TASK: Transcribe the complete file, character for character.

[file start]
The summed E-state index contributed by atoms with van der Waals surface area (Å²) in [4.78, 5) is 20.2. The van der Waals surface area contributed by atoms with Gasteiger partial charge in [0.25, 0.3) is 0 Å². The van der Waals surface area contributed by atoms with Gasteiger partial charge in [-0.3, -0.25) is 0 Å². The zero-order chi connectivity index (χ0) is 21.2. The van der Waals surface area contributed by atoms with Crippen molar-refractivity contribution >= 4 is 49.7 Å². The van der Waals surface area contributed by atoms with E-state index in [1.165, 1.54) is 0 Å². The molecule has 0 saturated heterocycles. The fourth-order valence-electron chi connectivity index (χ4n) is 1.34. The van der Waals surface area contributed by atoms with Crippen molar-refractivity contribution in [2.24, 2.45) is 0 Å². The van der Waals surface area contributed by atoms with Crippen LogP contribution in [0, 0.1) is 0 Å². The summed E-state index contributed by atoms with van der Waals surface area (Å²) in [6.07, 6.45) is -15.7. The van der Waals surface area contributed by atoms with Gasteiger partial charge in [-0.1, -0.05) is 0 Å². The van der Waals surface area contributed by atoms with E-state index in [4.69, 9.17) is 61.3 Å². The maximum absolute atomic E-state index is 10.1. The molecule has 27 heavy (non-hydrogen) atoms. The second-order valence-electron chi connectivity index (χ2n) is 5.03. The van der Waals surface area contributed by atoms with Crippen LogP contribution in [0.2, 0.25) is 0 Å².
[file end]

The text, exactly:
The summed E-state index contributed by atoms with van der Waals surface area (Å²) in [4.78, 5) is 20.2. The van der Waals surface area contributed by atoms with Gasteiger partial charge in [0.25, 0.3) is 0 Å². The van der Waals surface area contributed by atoms with Gasteiger partial charge in [-0.3, -0.25) is 0 Å². The zero-order chi connectivity index (χ0) is 21.2. The van der Waals surface area contributed by atoms with Crippen molar-refractivity contribution >= 4 is 49.7 Å². The van der Waals surface area contributed by atoms with E-state index in [1.165, 1.54) is 0 Å². The molecule has 0 saturated heterocycles. The fourth-order valence-electron chi connectivity index (χ4n) is 1.34. The van der Waals surface area contributed by atoms with Crippen molar-refractivity contribution in [2.24, 2.45) is 0 Å². The van der Waals surface area contributed by atoms with Crippen LogP contribution in [0, 0.1) is 0 Å². The summed E-state index contributed by atoms with van der Waals surface area (Å²) in [6.07, 6.45) is -15.7. The van der Waals surface area contributed by atoms with Gasteiger partial charge in [-0.1, -0.05) is 0 Å². The van der Waals surface area contributed by atoms with E-state index in [4.69, 9.17) is 61.3 Å². The maximum absolute atomic E-state index is 10.1. The molecule has 27 heavy (non-hydrogen) atoms. The second-order valence-electron chi connectivity index (χ2n) is 5.03. The van der Waals surface area contributed by atoms with Crippen LogP contribution in [0.2, 0.25) is 0 Å².